(edit: it's worth mentioning that if you don't have at least a shovel and knife with you you deserve to be punched)


Advice well-taken! The wife and I have the Western Mountaineering goose down sleeping bags, Primus Yellowstone pack stove, Primus propane/butane fuel mixture for high altitude burning, Sierra Design meteor light two man tent, Snow Peak titanium cook set, PUR micro-water filter, and a two thermarests. Oh, by the way, I lived off peanut butter and jelly on a week long backpacking trip in the Pecos, Northern New Mexico, in which we stayed between 8,500- 13,103 feet the entire week. Fun times!

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Last edited by dieselenthusiast on Sat Mar 22, 2008 3:19 pm, edited 1 time in total.

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PostPosted: Sat Mar 22, 2008 2:34 pm 
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Quote:
durangotang
OK I will chime in a couple of things here...


oops your post just popped up a few minutes later. Peanut butter is a great idea! I got food bars in the vehicle, daypack, and bike bag too. Water, 2 one-liters and 1 or 2 of the larger, handled waters. We sure carry a lot of stuff in the vehicle don't we? Fire extinguisher, camp shovel, Eastwing prybar, 3 ft pry bar, socket set, breaker bar or extra tire iron, Hi-Lift, serp belt, radiator hose, big knife, maps, raingear, maybe car camping gear like a thermarest, stove, and backpacking water filter. Packing all that stuff for Wednesday's departure.

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Quote:
Signaling- get a diving strobe...will go forever and are easy to spot

I musta gotten the cheap one, ACR C-Light, USCG approved. My two Planet Bike flashers are much more visible, and the Fenix T1 and L1D throw light further.

And Edit again,
I also carry a GPS, in part to geocache, but also to have the track available to retrace.

I also have various headlamps and the 200-something lumen 4 hour bike/helmet light. In almost all cases you really should stay with your vehicle, but if I had the proper hike-out gear and knew I could navigate the route, I'd take these.

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PostPosted: Tue Apr 01, 2008 1:11 am 
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Great list everyone, I have put some suggestions to good use already. Some came in handy on my last week's turkey hunt! Thanks.

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PostPosted: Wed Apr 30, 2008 8:15 am 
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cell phone?

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PostPosted: Wed Apr 30, 2008 8:40 am 
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Ms5490renegade wrote:
cell phone?



I don't think you will put your phone into the bag/container in the back of the vehicle.

I think your cell phone is like taking your wallet and keys with you in this day and age.

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PostPosted: Wed Apr 30, 2008 11:56 am 
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I stayed a few days in a campground at a national park that had a program about Lewis and Clark. They did, as a matter fact, carry charcoaled cotton cloth for fires. They had better use for the Vaseline because of the lack of women! :lol:<-sorry mods!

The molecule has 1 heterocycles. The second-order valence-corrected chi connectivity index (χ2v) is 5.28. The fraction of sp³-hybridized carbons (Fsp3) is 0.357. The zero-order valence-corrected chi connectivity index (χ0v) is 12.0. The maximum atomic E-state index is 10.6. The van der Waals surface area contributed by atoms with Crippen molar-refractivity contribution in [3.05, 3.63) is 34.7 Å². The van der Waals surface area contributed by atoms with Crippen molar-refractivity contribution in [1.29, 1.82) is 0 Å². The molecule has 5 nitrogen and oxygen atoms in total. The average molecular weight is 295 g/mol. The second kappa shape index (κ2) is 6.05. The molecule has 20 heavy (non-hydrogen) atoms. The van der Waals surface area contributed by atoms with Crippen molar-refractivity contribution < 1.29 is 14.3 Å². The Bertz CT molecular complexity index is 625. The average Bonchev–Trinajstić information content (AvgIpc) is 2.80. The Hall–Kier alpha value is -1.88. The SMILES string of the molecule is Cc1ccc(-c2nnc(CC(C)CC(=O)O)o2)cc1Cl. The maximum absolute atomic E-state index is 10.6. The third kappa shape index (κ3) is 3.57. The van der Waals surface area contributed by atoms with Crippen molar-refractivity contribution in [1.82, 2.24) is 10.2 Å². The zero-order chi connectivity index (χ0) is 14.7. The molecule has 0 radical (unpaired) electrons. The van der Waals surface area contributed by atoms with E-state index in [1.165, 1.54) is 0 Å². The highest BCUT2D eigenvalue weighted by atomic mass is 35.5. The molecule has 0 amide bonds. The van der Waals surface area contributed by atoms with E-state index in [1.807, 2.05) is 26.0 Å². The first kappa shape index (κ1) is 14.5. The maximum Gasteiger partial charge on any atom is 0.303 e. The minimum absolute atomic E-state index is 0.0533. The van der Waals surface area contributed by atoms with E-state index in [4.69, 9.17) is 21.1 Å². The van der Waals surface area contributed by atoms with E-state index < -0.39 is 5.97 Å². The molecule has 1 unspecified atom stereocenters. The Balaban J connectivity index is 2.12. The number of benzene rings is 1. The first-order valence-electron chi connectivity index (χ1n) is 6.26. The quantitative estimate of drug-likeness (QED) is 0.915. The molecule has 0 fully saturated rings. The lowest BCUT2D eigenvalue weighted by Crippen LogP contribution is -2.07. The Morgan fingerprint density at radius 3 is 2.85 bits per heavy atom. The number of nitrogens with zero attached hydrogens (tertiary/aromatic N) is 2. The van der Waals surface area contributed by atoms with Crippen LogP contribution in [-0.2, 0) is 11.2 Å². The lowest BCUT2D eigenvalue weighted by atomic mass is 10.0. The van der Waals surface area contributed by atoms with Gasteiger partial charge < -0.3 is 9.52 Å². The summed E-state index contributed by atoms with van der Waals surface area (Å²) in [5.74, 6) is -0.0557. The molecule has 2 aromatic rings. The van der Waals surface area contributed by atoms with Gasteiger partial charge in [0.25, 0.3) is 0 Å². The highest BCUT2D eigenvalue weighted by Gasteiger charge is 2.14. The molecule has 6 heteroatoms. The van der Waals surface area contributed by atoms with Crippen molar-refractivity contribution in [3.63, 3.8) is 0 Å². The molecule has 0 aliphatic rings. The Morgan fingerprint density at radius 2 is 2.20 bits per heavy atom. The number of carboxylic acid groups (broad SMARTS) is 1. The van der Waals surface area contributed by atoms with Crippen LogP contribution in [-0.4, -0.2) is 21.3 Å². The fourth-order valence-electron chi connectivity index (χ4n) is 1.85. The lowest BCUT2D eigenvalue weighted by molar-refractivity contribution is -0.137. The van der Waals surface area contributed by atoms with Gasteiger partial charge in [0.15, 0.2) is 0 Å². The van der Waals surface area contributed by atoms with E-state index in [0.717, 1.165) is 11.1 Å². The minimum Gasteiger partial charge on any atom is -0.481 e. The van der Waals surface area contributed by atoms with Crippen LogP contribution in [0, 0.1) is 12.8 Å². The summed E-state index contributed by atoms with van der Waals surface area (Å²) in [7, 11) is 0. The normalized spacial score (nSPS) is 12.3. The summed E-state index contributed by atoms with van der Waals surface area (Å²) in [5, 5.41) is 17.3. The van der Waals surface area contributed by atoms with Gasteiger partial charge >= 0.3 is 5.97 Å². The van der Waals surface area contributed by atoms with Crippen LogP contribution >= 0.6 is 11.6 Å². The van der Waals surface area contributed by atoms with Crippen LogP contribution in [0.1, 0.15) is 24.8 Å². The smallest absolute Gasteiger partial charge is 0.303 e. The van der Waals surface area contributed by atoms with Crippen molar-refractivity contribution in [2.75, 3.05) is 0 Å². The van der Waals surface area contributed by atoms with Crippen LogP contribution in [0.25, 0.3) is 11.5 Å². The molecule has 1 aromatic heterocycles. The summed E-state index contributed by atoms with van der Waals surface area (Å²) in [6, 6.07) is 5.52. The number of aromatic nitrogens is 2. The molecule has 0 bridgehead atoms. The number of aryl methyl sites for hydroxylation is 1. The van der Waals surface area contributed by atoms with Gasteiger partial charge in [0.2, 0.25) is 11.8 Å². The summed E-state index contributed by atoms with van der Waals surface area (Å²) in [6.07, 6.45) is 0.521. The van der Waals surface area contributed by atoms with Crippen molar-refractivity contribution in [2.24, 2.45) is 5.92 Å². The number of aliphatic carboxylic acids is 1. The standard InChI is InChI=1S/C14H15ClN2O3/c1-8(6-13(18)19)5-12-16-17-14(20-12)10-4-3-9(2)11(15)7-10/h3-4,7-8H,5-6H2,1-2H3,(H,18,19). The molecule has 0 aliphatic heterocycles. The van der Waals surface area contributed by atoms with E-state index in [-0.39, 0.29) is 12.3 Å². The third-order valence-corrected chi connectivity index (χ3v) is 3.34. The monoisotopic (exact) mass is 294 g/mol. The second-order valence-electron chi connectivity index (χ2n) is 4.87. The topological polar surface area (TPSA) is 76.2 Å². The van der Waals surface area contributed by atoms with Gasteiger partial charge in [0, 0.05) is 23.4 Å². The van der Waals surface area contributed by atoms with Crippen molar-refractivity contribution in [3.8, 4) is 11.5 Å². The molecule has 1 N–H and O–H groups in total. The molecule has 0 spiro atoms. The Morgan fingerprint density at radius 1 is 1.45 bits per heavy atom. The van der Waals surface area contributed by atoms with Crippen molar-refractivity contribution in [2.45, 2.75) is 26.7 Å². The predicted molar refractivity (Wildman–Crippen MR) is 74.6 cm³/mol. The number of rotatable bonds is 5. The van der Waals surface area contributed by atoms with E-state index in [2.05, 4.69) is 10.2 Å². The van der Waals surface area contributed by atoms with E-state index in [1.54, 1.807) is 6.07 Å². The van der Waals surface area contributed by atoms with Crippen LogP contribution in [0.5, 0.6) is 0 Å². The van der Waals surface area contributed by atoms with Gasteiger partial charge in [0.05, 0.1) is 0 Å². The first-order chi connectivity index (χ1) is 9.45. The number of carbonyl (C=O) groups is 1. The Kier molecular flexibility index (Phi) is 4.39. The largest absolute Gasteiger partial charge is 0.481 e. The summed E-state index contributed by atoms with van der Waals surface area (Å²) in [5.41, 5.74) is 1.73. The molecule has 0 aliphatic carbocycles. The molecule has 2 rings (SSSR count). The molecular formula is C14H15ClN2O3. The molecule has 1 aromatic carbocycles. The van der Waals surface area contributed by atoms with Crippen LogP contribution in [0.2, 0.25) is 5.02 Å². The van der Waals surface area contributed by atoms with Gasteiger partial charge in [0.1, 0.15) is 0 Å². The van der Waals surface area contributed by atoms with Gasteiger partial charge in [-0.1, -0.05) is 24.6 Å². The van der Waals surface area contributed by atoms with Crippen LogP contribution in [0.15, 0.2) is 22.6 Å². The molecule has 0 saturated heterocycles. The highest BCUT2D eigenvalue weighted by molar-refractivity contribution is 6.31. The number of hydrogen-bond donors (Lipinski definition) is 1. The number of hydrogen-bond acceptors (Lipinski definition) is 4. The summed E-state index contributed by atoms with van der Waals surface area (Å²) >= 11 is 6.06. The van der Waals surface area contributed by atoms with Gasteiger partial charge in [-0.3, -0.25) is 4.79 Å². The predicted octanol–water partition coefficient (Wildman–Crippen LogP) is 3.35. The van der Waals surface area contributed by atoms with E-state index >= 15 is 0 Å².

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PostPosted: Wed Apr 30, 2008 12:05 pm 
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So what would be a good "Final" list for a versitile run of the mill save your butt off-road/safety gear bag?

A list was started then everybody started throwing in their 2 cents and it might be nice to compile the list now.

I will start a new one:

1. A Bag
2.
3.
4.

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PostPosted: Wed Apr 30, 2008 4:33 pm 
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Also an old entry from Field and Stream

http://www.fieldandstream.com/fieldstream/photogallery/0,13355,1225788,00.html

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PostPosted: Wed Apr 30, 2008 4:44 pm 
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The survival bag is just like Murphy's law,it never fails the one thing you didn't put in is the one thing you need the most,or the only thing needed.You can't bring everything(though I sometimes try :lol: ) so just bring the bare essentials and hope you don't need anything else,but like stated before you will only need that one thing you didn't pack,I have pretty much given up on trying to do a "survival bag" and I just carry the very basics anymore.

1)Recovery strapes(2 just in case I break one)and 5 shackles
2)basic tool set(for me at least)
3)CO2 tank
4)Tire plug kit
5)Electric impact
6)2 rear u-joints
7)U/L raditaor hoses
8)Raditor cap
9)1 MRE
10)Extra clothes
11)Cell phone
12)Flash light w/extra batteries
13)Jumper cables
14)1st aid kit
15)Fire putter-outer(sorry can't spell the other word)
16)3qts ATF+4
17)Ratchet straps
18 )1 military issue wool blanket
19)Gloves
20)Big f$%^&*g knife
21)Always start with a full tank of gas


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PostPosted: Wed Apr 30, 2008 5:23 pm 
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Starting with Troy's (I think that's your name) list: